After moving into their new offices, Canada Lands employees reported significant reductions in eyestrain, headaches and drowsiness—findings consistent with a previous study on access to natural light. They also were 5 times more likely to rate their workplace as healthy, had 5 times more pride in their company, and were 3 times more excited to go to work than they were prior to the move.
“You can see the results,” said Matthew Tapscott, vice president of finance for the Canada Lands Company. “People have pride in the office. They are happy to come to work. You can feel that they’re more connected, they’re more motivated, and they’re healthier.”
As the fierce competition to attract and keep talent rages on, companies are realizing their offices are an untapped recruiting tool. Driven by their experiences outside of work, employees expect companies to design a workplace environment that supports their health and wellbeing. The built environment is now central to a company’s ability to retain employees. More than any other design element in the building envelope, smart window technology has been proven to increase employee satisfaction.
And that satisfaction translates into increased rents. After GFP Real Estate decided to transform an early 20th century warehouse in Brooklyn into an office building, the first thing its designers did was look out the warehouse’s windows. They saw a skyline of similar buildings, each with stunning views. But every time the sun was out, the shades in those buildings were down. “You have this great opportunity to look at something beautiful and dynamic,” said Eric Gural, the co-CEO of GFP. “Yet, you lose it on sunny days. And there are a lot of sunny days.”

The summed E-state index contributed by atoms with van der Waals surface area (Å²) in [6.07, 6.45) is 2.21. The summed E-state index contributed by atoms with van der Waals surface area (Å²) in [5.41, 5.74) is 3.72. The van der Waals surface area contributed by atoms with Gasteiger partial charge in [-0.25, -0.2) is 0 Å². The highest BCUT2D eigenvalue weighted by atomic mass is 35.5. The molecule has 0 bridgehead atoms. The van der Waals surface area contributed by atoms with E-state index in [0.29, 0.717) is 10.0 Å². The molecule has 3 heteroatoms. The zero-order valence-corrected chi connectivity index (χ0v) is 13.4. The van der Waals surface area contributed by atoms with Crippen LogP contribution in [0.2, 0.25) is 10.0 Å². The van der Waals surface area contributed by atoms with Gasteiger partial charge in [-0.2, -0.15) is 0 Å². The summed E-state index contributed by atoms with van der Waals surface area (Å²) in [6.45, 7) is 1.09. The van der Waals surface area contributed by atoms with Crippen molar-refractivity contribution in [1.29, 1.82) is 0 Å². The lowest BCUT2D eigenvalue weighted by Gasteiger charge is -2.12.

Seeking to provide an “exclusive amenity” for its would-be renters, GFP Real Estate chose to install View Smart Windows in the building, now the N6 Lofts. Because of this choice, GFP has been able to charge rents 25% higher than the building’s neighbors—on par with prices in downtown Manhattan.
The N6 Lofts aren’t alone. Bolstered by this success, developers and architects throughout the country are designing buildings to include smart window technology—and reaping their rewards. By installing View in its Civica Cherry Creek Property, Schnitzer West achieved the highest weighted average rents in the Denver Market, 12% higher than comparable buildings. Churchill Hall, an office building in Durham, North Carolina, is charging rents 5% higher than the average Class A building in North Carolina’s Research Triangle.
“I think it would be a big mistake to build a building right now without this technology,” said Matt Winters, a vice president at Tri Properties, which owns Churchill Hall.
When it decided to embark on a second construction project next to its wildly successful office building in Cottonwood Heights, Utah, Cottonwood Partners chose an almost identical design. The new building, however, included just one change: instead of traditional glass, Cottonwood Partners installed View Smart Windows, which eliminated the need for shades and preserved the breathtaking views of the snow-capped Wasatch Mountains outside.
The results provide a poignant case study for developers unsure of whether or not they should choose View. The building, called Cornerstone II, leased up six months faster than Cornerstone I, and despite the fact that it was a 20-minute drive from Salt Lake City, Cottonwood Partners were able to charge rates similar to buildings downtown.
“We got the building leased very quickly, mostly before it was even complete,” said Jeff Gochnour, president of development at Cottonwood Partners. “We’d like to attribute that to View glass, in part. People love the design of these buildings.”